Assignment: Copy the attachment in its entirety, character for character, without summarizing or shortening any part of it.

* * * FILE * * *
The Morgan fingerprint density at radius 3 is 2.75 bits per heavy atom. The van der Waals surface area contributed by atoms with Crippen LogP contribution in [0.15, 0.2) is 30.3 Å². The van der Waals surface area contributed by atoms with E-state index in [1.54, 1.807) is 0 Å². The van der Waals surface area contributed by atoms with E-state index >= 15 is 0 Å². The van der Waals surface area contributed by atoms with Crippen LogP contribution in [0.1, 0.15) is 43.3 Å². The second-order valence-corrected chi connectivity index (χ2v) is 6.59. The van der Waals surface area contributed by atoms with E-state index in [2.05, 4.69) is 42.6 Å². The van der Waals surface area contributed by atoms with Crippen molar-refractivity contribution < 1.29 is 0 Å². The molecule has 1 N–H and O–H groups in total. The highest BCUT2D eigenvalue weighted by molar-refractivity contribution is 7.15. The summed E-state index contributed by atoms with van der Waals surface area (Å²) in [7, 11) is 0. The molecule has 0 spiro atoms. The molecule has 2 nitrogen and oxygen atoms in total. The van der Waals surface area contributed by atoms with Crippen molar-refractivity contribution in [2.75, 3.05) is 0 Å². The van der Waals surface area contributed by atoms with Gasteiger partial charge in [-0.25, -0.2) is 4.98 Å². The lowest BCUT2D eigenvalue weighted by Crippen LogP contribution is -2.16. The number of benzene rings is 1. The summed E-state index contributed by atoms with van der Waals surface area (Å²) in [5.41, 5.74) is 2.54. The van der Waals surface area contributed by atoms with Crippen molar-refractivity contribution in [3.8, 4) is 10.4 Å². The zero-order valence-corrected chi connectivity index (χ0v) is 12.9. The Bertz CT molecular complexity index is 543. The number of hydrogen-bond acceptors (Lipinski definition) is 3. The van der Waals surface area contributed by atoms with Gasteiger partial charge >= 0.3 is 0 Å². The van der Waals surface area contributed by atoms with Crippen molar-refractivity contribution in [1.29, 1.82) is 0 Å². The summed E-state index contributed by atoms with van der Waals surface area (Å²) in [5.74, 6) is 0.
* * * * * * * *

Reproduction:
The Morgan fingerprint density at radius 3 is 2.75 bits per heavy atom. The van der Waals surface area contributed by atoms with Crippen LogP contribution in [0.15, 0.2) is 30.3 Å². The van der Waals surface area contributed by atoms with E-state index in [1.54, 1.807) is 0 Å². The van der Waals surface area contributed by atoms with E-state index >= 15 is 0 Å². The van der Waals surface area contributed by atoms with Crippen LogP contribution in [0.1, 0.15) is 43.3 Å². The second-order valence-corrected chi connectivity index (χ2v) is 6.59. The van der Waals surface area contributed by atoms with E-state index in [2.05, 4.69) is 42.6 Å². The van der Waals surface area contributed by atoms with Crippen molar-refractivity contribution < 1.29 is 0 Å². The molecule has 1 N–H and O–H groups in total. The highest BCUT2D eigenvalue weighted by molar-refractivity contribution is 7.15. The summed E-state index contributed by atoms with van der Waals surface area (Å²) in [7, 11) is 0. The molecule has 0 spiro atoms. The molecule has 2 nitrogen and oxygen atoms in total. The van der Waals surface area contributed by atoms with Crippen molar-refractivity contribution in [2.75, 3.05) is 0 Å². The van der Waals surface area contributed by atoms with Gasteiger partial charge in [-0.25, -0.2) is 4.98 Å². The lowest BCUT2D eigenvalue weighted by Crippen LogP contribution is -2.16. The number of benzene rings is 1. The summed E-state index contributed by atoms with van der Waals surface area (Å²) in [5.41, 5.74) is 2.54. The van der Waals surface area contributed by atoms with Crippen molar-refractivity contribution in [3.8, 4) is 10.4 Å². The zero-order valence-corrected chi connectivity index (χ0v) is 12.9. The Bertz CT molecular complexity index is 543. The number of hydrogen-bond acceptors (Lipinski definition) is 3. The van der Waals surface area contributed by atoms with Gasteiger partial charge >= 0.3 is 0 Å². The van der Waals surface area contributed by atoms with Crippen molar-refractivity contribution in [1.29, 1.82) is 0 Å². The summed E-state index contributed by atoms with van der Waals surface area (Å²) in [5.74, 6) is 0.